- Labour, land, and capital markets in early modern Southeast Asia from the fifteenth to the nineteenth century
- Continuity and Change
- Volume | Issue number
- 24 | 1
- Pages (from-to)
- Document type
- Faculty of Social and Behavioural Sciences (FMG)
- Amsterdam Institute for Social Science Research (AISSR)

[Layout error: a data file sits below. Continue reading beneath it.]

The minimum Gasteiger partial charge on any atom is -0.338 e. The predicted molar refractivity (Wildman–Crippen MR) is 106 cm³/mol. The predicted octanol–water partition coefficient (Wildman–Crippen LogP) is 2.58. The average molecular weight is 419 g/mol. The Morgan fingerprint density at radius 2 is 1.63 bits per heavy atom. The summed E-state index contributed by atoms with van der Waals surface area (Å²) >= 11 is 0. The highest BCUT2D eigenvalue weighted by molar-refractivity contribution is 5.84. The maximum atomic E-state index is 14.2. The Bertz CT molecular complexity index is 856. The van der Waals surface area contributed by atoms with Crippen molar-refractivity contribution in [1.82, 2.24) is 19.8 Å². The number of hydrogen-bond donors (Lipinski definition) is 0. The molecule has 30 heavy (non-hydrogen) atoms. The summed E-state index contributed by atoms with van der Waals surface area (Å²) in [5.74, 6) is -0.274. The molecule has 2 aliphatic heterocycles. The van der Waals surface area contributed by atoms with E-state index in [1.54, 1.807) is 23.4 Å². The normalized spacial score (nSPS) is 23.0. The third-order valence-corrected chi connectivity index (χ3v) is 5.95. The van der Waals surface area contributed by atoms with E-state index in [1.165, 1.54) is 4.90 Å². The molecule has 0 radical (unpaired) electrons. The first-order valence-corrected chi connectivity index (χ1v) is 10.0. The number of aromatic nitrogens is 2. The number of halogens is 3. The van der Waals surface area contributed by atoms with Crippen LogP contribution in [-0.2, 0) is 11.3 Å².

Factor markets of sorts did exist in the more highly developed areas of early modern Southeast Asia, and they became more efficient in the course of time (although not in a linear process). However, in other more remote areas land was hardly ever sold, labour could not be hired and money was rare. Neither was the institutional framework conducive to economic growth, mainly because the rule of law did not apply where the ruler was concerned. This state of affairs goes a long way to explain why levels of economic growth were lower in Southeast Asia than they were in Western Europe at the same time.
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